The revived brand presented its first pieces publicly in January, during Couture Week, at its Rue St.-Honoré headquarters. The designs by Ms. de Laage, in the style of Rouvenat, included the Bolt Orissa pendant in 18-karat yellow gold with diamonds and red spinels and a tassel made with rubies from the Orissa mine in India, which closed in the 1930s, and the Bolt Paraiba pendant in 18-karat white gold with Paraiba tourmalines and diamonds. The brand said both pieces sold that month for more than 100,000 euros ($109,000) each.
Its latest high jewelry collection, called Lost, Found, Anew: Rediscovered Treasures, was shown in July in Paris and showcased the Frame ring, in which pavé diamonds circle a center stone, along with iterations of the Bolt pendant necklaces, including one incorporating an original 19th-century brooch by Rouvenat.
In addition to selling at its headquarters and from its website, Rouvenat is now also carried at Dover Street Market London. The brand recently launched a six-month exclusive sales arrangement at Fine Arts Jewellery, a store that the jeweler Shamsa Alabbar opened in July in Dubai, United Arab Emirates. Moving forward, Rouvenat plans to begin selling on 1stDibs in October, and considers its next step to be expanding into the United States.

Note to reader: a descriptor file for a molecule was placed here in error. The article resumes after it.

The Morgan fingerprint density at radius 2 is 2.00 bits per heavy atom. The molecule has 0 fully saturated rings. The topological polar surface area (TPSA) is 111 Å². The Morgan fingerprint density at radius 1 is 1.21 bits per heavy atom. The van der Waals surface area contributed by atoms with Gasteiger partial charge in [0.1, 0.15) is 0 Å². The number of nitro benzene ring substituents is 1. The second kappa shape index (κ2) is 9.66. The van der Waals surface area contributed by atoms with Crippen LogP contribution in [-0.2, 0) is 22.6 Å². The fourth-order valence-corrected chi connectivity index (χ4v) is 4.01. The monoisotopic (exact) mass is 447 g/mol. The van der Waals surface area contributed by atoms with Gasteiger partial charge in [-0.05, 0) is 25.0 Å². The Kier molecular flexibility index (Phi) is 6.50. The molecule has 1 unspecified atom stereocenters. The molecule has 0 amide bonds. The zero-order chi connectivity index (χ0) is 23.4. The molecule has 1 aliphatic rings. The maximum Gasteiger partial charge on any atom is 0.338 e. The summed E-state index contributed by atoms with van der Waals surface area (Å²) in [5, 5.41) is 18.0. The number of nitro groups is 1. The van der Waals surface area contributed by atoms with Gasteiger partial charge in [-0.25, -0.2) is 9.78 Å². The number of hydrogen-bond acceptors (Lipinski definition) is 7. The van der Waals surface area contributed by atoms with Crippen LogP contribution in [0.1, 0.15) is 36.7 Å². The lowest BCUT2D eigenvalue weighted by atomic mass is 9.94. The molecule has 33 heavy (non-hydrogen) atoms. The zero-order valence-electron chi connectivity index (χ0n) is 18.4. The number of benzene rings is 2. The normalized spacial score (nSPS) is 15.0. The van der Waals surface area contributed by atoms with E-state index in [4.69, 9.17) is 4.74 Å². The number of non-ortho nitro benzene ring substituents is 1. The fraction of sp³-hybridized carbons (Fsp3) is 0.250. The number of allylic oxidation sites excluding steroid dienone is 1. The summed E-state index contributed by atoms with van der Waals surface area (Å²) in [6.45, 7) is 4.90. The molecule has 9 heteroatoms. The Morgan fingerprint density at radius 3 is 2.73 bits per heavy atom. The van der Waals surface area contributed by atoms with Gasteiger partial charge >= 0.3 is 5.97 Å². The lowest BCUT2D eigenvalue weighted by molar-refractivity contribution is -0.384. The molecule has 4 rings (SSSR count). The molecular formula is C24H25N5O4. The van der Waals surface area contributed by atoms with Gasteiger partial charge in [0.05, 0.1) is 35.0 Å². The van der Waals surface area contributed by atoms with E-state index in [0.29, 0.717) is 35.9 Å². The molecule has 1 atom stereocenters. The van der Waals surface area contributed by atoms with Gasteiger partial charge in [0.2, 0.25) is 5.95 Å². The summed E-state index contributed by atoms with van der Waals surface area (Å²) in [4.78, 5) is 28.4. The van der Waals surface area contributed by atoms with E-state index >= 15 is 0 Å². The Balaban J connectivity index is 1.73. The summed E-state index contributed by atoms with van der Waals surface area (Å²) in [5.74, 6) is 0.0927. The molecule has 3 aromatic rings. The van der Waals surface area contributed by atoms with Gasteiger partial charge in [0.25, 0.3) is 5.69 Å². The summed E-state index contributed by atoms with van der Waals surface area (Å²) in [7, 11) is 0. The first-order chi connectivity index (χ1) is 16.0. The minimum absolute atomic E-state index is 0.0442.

LuxImpact’s founding principles included an ecological approach to jewelry-making, so Rouvenat, like the other LuxImpact brands, uses recycled gold and repurposed gemstones in its pieces. And Claire Portais, another former Cartier executive, has been charged with finding interesting stones from myriad sources for the new creations.
“Two hundred years ago, the goal was to become an industry; today, it’s to become a responsible industry,” Ms. Berthelon Gaviard wrote.
Putting that into practice means that Rouvenat plans to participate in the ReLuxury Fair — dedicated to resale luxury and collectible items and developing initiatives in the circular economy — in Geneva in November. And the brand is now an entreprise à mission, or mission-driven company, meaning that it abides by a French legal framework that lays out a social and environmental purpose with precise sustainability goals.